Speaking of dialogue... It's so terrific, so well written. The exchanges between Diana and Steve Trevor are very clever and funny, but most of all natural. All the characters are also extremely likable; Allan Heinberg's writing knows that not all of them can be given deep development, but nonetheless he gives them stories, personalities and purposes, and that - plus the charismatic performances - makes them very empathetic. The villains are not as remarkable as in some of the other DCEU films, but they didn't need to be; the movie doesn't require in-depth arcs from its villains. They have a strong presence when they're in scene and a well elaborated lore, and that's everything they need.

Contrary to the Nordic mythology depicted in the MCU, here we are talking about real gods, true deities, not superpowerful aliens that only strike a similar image - and that also brings a few narrative dangers along with it, after all, it was in greek mythological stories that the concept of Deus Ex Machina first appeared. Heinberg's screenplay, though, makes a few clever twists in that mythology to avoid easy solutions, which adds to the storytelling, the world building and the developing of the themes as well. The lore surrounding the God of War Ares, for example, is not a simple Diabolus Ex Machina as "he influences men to war and if you kill him every man goes back to being good and everything's alright", no, it's more narratively complicated and socially engaging than that.

And Gal Gadot... I'm at a loss for words. I'll confess right here that when she was first announced as Wonder Woman, I was one of the few who were very opposed to that casting. I've never been so wrong in my life, and I've never been so happy about it. She really is Wonder Woman. She's so graceful and adorable, but a major badass when she needs to be. The way she moves, the way she curiously looks at things, the way she speaks, and the way she incarnates Diana's evolving from her naive beginnings to the wise warrior... She's not only an icon, she's a true hero. Comparisons to Christopher Reeve's Superman were made for good reasons.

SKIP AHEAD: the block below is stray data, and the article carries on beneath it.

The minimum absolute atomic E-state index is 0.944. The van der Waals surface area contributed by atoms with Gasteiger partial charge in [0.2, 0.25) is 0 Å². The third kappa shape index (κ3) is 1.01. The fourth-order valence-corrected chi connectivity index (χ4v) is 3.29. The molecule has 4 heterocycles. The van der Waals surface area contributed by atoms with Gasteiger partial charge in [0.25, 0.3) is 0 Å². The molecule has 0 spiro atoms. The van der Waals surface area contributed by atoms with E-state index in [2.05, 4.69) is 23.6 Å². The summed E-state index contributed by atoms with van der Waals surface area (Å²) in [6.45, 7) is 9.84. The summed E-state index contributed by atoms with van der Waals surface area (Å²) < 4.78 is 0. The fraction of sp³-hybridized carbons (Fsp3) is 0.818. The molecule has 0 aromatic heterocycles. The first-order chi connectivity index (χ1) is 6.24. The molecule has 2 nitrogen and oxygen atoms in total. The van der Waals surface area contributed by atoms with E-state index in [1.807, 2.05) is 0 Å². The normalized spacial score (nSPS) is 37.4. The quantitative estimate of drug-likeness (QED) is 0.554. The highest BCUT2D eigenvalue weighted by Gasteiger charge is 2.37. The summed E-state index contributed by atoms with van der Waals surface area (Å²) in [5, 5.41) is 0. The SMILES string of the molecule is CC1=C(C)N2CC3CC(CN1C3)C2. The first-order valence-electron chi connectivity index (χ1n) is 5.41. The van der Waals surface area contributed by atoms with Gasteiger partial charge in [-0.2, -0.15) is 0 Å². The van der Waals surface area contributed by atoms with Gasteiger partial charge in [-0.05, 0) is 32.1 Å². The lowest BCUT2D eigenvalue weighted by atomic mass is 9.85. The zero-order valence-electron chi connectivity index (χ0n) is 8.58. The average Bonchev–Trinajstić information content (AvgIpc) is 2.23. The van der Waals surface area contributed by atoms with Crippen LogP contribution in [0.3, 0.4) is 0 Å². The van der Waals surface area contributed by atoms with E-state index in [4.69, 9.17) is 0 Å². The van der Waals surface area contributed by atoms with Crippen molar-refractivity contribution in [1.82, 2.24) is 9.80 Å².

Chris Pine is also great, he walks perfectly in the line between funny and serious, Steve Trevor is a darling character and his chemistry with Gal is on point. Their relationship is very well constructed and becomes highly emotional by the end - there are scenes that filled my heart with joy, and others that made it ache.

The action is exciting and full of originality, and I like how Jenkins uses slow-motion differently than Zack Snyder. I know that Snyder helped her direct some of the action sequences, which is understandable since Jenkins had no experience with this type of movie, but you can tell it's not the same. In the fights themselves, there's this feel of sensibility to how these people react to Diana, and it's slightly different from the typical "regular people react to superhumans among them" trope. The cinematography is very keen on portraying the difference between Themyscira - an island of colors and natural beauty - and "jolly ol' London" - desaturated and smoggy, a scenario in which Diana's colorful armor shines in a most beautiful contrast.